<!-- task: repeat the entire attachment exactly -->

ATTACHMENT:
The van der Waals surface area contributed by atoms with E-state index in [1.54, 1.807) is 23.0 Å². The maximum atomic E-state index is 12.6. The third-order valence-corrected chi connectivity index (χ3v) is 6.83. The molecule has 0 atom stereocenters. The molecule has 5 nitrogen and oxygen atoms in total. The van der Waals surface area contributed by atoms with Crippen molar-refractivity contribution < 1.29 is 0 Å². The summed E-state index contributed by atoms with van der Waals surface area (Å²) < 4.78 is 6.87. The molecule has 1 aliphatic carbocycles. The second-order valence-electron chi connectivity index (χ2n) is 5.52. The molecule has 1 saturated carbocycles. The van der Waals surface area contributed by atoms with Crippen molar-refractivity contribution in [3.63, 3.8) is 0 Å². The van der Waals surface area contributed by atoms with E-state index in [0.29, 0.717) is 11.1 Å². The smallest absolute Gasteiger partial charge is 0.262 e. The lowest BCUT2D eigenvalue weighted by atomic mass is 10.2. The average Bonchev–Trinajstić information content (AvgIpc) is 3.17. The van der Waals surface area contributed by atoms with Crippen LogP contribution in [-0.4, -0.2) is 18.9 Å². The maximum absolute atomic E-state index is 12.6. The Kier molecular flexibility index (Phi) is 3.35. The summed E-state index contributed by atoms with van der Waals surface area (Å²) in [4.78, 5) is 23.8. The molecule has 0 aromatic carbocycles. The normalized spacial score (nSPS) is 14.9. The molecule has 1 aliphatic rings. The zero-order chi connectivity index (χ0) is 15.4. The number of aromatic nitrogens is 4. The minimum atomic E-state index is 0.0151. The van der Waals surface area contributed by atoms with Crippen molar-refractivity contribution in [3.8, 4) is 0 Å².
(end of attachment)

The van der Waals surface area contributed by atoms with E-state index in [1.54, 1.807) is 23.0 Å². The maximum atomic E-state index is 12.6. The third-order valence-corrected chi connectivity index (χ3v) is 6.83. The molecule has 0 atom stereocenters. The molecule has 5 nitrogen and oxygen atoms in total. The van der Waals surface area contributed by atoms with Crippen molar-refractivity contribution < 1.29 is 0 Å². The summed E-state index contributed by atoms with van der Waals surface area (Å²) < 4.78 is 6.87. The molecule has 1 aliphatic carbocycles. The second-order valence-electron chi connectivity index (χ2n) is 5.52. The molecule has 1 saturated carbocycles. The van der Waals surface area contributed by atoms with Crippen molar-refractivity contribution in [3.63, 3.8) is 0 Å². The van der Waals surface area contributed by atoms with E-state index in [0.29, 0.717) is 11.1 Å². The smallest absolute Gasteiger partial charge is 0.262 e. The lowest BCUT2D eigenvalue weighted by atomic mass is 10.2. The average Bonchev–Trinajstić information content (AvgIpc) is 3.17. The van der Waals surface area contributed by atoms with Crippen LogP contribution in [-0.4, -0.2) is 18.9 Å². The maximum absolute atomic E-state index is 12.6. The Kier molecular flexibility index (Phi) is 3.35. The summed E-state index contributed by atoms with van der Waals surface area (Å²) in [4.78, 5) is 23.8. The molecule has 0 aromatic carbocycles. The normalized spacial score (nSPS) is 14.9. The molecule has 1 aliphatic rings. The zero-order chi connectivity index (χ0) is 15.4. The number of aromatic nitrogens is 4. The minimum atomic E-state index is 0.0151. The van der Waals surface area contributed by atoms with Crippen molar-refractivity contribution in [3.8, 4) is 0 Å².